Is it against the Hogwarts rules for a first year to play Quidditch, or is it simply an unspoken tradition that first years never make their house team?
‘You’re joking.’ [Ron said] It was dinner time. Harry had just finished telling Ron what had happened when he’d left the grounds with Professor McGonagall. Ron had a piece of steak-and-kidney pie halfway to his mouth, but he’d forgotten all about it.
‘Seeker?’ he said. ‘But first-years never – you must be the youngest house player in about –’
‘– a century,’ said Harry, shovelling pie into his mouth. He felt particularly hungry after the excitement of the afternoon. ‘Wood told me.’
Philosopher's Stone - page 113 - Bloomsbury - chapter 9, The Midnight Duel
Oliver Wood told Harry that Harry was the youngest Quidditch player (at Hogwarts, I presume; not necessarily nationally) in a century; however, Wood didn't mention whether the previous youngest player was a first year, like Harry is, or if the previous youngest player was younger than Harry -- say 10-years-old -- or older, like a 12-year-old second year. I know we have no way of knowing who the last youngest player was before Harry, but has J.K. Rowling addressed anywhere whether first years are not allowed to play for their house teams, or if it's just kind of an unspoken rule that it doesn't happen?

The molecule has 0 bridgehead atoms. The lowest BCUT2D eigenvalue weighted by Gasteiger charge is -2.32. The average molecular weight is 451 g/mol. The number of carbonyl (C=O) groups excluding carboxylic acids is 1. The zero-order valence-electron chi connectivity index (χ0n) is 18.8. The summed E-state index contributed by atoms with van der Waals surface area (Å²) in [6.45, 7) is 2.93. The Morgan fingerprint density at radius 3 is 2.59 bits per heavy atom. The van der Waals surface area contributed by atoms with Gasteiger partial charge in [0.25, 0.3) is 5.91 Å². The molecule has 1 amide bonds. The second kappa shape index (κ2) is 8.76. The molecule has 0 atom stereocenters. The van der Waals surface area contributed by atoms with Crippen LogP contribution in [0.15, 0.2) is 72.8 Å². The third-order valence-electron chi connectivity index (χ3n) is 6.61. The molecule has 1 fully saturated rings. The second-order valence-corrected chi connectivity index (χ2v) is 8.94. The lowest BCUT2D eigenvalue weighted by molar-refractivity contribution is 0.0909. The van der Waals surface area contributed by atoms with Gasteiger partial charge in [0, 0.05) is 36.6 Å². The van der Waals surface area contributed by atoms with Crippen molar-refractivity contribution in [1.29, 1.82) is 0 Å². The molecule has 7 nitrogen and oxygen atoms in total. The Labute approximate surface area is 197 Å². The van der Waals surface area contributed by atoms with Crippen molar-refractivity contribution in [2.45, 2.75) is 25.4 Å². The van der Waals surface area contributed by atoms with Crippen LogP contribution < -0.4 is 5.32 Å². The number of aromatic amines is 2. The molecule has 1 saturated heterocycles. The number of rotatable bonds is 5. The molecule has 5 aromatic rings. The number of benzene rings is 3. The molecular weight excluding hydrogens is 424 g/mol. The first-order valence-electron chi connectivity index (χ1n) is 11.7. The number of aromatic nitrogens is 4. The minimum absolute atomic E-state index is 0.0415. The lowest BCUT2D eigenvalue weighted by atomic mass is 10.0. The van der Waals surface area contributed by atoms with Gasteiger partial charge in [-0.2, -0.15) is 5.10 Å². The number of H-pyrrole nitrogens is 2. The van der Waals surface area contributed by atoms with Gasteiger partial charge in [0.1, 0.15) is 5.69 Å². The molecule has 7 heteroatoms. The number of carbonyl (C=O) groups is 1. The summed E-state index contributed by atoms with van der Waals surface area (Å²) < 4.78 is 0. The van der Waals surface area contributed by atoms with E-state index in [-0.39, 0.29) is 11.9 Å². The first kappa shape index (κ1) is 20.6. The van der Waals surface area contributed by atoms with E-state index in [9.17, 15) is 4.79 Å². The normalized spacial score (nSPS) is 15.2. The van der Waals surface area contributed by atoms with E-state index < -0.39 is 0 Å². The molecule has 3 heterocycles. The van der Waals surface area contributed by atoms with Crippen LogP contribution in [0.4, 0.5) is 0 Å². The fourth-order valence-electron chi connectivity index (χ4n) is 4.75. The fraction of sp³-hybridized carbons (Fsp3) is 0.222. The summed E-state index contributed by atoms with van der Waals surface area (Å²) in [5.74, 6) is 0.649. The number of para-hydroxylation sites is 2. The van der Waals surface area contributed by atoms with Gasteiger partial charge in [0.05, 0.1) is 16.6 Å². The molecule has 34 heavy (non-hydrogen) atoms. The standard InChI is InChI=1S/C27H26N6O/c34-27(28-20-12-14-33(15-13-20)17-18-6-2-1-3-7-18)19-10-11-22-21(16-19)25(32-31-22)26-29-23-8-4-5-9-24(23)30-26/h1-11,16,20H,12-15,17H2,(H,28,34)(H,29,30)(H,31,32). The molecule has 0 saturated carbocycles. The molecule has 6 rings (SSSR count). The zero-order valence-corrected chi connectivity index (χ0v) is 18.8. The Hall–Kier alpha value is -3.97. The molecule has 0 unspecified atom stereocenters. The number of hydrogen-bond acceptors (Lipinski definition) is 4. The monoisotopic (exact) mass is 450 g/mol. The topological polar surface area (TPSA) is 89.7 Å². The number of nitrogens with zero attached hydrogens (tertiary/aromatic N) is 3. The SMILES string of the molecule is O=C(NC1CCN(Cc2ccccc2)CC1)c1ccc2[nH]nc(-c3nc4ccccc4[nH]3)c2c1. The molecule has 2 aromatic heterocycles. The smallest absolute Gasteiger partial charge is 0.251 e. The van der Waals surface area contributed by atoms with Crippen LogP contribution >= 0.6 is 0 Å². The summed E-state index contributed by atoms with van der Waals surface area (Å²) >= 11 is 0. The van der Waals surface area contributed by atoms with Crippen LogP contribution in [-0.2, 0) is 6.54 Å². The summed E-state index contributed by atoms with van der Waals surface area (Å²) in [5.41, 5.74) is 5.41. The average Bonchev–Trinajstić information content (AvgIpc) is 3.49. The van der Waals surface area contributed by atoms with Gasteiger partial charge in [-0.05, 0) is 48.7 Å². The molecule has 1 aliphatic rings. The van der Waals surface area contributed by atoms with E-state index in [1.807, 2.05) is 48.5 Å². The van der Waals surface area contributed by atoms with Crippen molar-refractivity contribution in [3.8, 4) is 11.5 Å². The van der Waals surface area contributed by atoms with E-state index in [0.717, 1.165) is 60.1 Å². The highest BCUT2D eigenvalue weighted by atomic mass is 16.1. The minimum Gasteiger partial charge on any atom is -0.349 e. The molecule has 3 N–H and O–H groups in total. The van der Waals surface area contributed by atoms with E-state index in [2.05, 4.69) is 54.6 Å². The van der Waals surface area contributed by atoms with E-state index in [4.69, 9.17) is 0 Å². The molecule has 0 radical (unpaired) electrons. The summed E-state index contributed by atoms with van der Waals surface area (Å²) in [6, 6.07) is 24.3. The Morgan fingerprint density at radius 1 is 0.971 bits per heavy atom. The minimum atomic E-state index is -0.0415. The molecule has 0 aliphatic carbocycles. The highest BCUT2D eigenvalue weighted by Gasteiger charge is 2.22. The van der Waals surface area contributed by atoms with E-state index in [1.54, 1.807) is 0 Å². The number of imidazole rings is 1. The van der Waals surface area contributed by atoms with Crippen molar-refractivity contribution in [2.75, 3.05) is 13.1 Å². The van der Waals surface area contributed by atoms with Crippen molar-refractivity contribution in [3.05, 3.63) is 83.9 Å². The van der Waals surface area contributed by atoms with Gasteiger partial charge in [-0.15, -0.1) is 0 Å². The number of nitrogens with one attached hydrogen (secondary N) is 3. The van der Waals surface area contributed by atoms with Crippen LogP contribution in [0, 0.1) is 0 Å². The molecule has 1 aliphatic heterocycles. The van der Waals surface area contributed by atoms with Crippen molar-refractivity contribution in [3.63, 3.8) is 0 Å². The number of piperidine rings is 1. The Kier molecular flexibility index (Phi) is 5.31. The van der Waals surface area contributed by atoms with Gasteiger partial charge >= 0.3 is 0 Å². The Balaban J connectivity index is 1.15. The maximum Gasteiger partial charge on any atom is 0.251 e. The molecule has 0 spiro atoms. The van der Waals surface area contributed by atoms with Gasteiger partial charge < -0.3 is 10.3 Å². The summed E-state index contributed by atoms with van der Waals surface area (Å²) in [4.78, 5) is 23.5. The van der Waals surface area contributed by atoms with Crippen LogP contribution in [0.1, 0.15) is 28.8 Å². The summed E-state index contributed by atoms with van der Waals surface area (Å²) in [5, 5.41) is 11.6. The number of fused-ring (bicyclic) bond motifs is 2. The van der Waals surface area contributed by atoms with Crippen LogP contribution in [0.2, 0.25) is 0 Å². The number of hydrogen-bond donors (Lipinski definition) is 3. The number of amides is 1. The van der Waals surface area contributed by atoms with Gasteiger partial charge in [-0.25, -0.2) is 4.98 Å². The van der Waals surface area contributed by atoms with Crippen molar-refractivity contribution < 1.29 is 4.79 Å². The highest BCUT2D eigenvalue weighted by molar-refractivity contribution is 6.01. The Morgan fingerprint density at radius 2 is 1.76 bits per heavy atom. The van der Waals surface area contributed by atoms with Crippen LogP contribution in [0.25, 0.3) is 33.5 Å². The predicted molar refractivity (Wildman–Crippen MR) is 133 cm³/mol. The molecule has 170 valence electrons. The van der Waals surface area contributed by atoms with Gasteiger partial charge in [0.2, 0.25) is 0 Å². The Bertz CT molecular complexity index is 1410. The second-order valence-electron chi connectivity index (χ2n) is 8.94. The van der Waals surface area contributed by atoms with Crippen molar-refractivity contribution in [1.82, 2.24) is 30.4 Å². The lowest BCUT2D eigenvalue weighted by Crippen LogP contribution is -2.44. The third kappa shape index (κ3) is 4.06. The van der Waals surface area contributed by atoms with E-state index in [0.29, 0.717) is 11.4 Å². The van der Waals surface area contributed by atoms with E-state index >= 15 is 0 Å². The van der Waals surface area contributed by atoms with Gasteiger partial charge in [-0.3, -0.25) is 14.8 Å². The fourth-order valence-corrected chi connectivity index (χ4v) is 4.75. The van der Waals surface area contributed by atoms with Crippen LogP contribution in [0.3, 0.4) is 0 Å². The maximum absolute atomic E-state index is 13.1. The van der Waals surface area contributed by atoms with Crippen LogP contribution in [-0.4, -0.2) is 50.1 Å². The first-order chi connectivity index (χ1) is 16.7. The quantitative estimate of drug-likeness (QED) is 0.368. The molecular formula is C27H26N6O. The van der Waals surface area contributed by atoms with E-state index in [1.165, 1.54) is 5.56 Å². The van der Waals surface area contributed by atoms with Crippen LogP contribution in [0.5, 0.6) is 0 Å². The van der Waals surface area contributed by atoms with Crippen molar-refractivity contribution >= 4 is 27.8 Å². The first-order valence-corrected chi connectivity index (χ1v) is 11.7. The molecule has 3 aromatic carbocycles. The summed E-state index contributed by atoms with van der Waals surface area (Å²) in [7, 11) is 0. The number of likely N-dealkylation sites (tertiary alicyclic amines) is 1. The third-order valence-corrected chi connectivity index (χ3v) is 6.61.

For what it's worth, I don't think McGonagall getting special permission to get Harry a broom is a definitive statement on whether the Quidditch thing is either a rule or a tradition; first years are not allowed to have their own broomsticks at Hogwarts, we know this. But there are school brooms students can use.
★ A canon-based answer would be great -- books, J.K. Rowling interviews, Pottermore, etc.